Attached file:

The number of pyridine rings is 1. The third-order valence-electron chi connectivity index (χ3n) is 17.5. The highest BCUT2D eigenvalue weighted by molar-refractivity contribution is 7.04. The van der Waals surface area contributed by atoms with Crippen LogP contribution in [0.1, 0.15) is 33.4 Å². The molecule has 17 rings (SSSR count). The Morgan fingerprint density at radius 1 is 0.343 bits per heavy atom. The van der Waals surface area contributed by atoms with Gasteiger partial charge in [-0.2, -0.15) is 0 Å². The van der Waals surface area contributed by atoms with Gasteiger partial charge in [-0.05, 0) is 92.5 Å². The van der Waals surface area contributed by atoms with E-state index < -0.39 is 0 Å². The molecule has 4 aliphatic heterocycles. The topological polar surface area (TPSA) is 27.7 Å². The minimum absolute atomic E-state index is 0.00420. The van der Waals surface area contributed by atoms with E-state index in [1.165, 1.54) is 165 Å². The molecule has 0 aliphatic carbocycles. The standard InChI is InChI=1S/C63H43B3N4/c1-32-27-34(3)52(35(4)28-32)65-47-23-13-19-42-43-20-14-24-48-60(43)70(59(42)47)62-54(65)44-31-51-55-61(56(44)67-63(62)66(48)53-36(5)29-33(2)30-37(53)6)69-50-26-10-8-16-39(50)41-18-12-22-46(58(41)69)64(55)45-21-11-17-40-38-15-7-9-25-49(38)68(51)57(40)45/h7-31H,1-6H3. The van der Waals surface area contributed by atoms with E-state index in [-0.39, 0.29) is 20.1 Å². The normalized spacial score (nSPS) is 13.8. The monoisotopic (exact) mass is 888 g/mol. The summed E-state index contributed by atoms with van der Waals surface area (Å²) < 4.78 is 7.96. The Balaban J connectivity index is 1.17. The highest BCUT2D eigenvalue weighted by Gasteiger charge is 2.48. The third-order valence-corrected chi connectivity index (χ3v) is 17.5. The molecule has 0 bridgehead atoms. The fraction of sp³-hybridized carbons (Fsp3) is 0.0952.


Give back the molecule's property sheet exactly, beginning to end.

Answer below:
The number of pyridine rings is 1. The third-order valence-electron chi connectivity index (χ3n) is 17.5. The highest BCUT2D eigenvalue weighted by molar-refractivity contribution is 7.04. The van der Waals surface area contributed by atoms with Crippen LogP contribution in [0.1, 0.15) is 33.4 Å². The molecule has 17 rings (SSSR count). The Morgan fingerprint density at radius 1 is 0.343 bits per heavy atom. The van der Waals surface area contributed by atoms with Gasteiger partial charge in [-0.2, -0.15) is 0 Å². The van der Waals surface area contributed by atoms with Gasteiger partial charge in [-0.05, 0) is 92.5 Å². The van der Waals surface area contributed by atoms with E-state index < -0.39 is 0 Å². The molecule has 4 aliphatic heterocycles. The topological polar surface area (TPSA) is 27.7 Å². The minimum absolute atomic E-state index is 0.00420. The van der Waals surface area contributed by atoms with E-state index in [1.165, 1.54) is 165 Å². The molecule has 0 aliphatic carbocycles. The standard InChI is InChI=1S/C63H43B3N4/c1-32-27-34(3)52(35(4)28-32)65-47-23-13-19-42-43-20-14-24-48-60(43)70(59(42)47)62-54(65)44-31-51-55-61(56(44)67-63(62)66(48)53-36(5)29-33(2)30-37(53)6)69-50-26-10-8-16-39(50)41-18-12-22-46(58(41)69)64(55)45-21-11-17-40-38-15-7-9-25-49(38)68(51)57(40)45/h7-31H,1-6H3. The van der Waals surface area contributed by atoms with E-state index in [-0.39, 0.29) is 20.1 Å². The normalized spacial score (nSPS) is 13.8. The monoisotopic (exact) mass is 888 g/mol. The summed E-state index contributed by atoms with van der Waals surface area (Å²) < 4.78 is 7.96. The Balaban J connectivity index is 1.17. The highest BCUT2D eigenvalue weighted by Gasteiger charge is 2.48. The third-order valence-corrected chi connectivity index (χ3v) is 17.5. The molecule has 0 bridgehead atoms. The fraction of sp³-hybridized carbons (Fsp3) is 0.0952.